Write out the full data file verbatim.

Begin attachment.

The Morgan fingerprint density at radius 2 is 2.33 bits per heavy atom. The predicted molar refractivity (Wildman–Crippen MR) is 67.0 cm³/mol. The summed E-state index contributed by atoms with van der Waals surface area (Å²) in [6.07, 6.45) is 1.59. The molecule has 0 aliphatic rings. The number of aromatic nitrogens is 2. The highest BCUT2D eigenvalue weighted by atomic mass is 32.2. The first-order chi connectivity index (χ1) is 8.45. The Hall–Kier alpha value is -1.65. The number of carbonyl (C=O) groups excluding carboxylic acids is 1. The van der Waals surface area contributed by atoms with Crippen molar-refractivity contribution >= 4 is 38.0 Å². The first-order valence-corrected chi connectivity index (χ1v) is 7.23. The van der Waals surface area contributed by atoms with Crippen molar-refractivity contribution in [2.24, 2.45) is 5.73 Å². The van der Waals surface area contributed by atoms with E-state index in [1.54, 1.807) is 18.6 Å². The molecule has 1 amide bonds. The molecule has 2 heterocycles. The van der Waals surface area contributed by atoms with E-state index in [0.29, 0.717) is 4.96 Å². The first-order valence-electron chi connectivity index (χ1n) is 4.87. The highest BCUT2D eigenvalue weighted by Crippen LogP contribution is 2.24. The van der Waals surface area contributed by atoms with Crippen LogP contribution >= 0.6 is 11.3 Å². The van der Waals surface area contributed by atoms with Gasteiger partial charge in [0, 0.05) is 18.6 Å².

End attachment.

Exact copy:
The Morgan fingerprint density at radius 2 is 2.33 bits per heavy atom. The predicted molar refractivity (Wildman–Crippen MR) is 67.0 cm³/mol. The summed E-state index contributed by atoms with van der Waals surface area (Å²) in [6.07, 6.45) is 1.59. The molecule has 0 aliphatic rings. The number of aromatic nitrogens is 2. The highest BCUT2D eigenvalue weighted by atomic mass is 32.2. The first-order chi connectivity index (χ1) is 8.45. The Hall–Kier alpha value is -1.65. The number of carbonyl (C=O) groups excluding carboxylic acids is 1. The van der Waals surface area contributed by atoms with Crippen molar-refractivity contribution >= 4 is 38.0 Å². The first-order valence-corrected chi connectivity index (χ1v) is 7.23. The van der Waals surface area contributed by atoms with Crippen molar-refractivity contribution in [2.24, 2.45) is 5.73 Å². The van der Waals surface area contributed by atoms with E-state index in [1.54, 1.807) is 18.6 Å². The molecule has 1 amide bonds. The molecule has 2 heterocycles. The van der Waals surface area contributed by atoms with E-state index in [0.29, 0.717) is 4.96 Å². The first-order valence-electron chi connectivity index (χ1n) is 4.87. The highest BCUT2D eigenvalue weighted by Crippen LogP contribution is 2.24. The van der Waals surface area contributed by atoms with Crippen LogP contribution >= 0.6 is 11.3 Å². The van der Waals surface area contributed by atoms with Gasteiger partial charge in [0, 0.05) is 18.6 Å².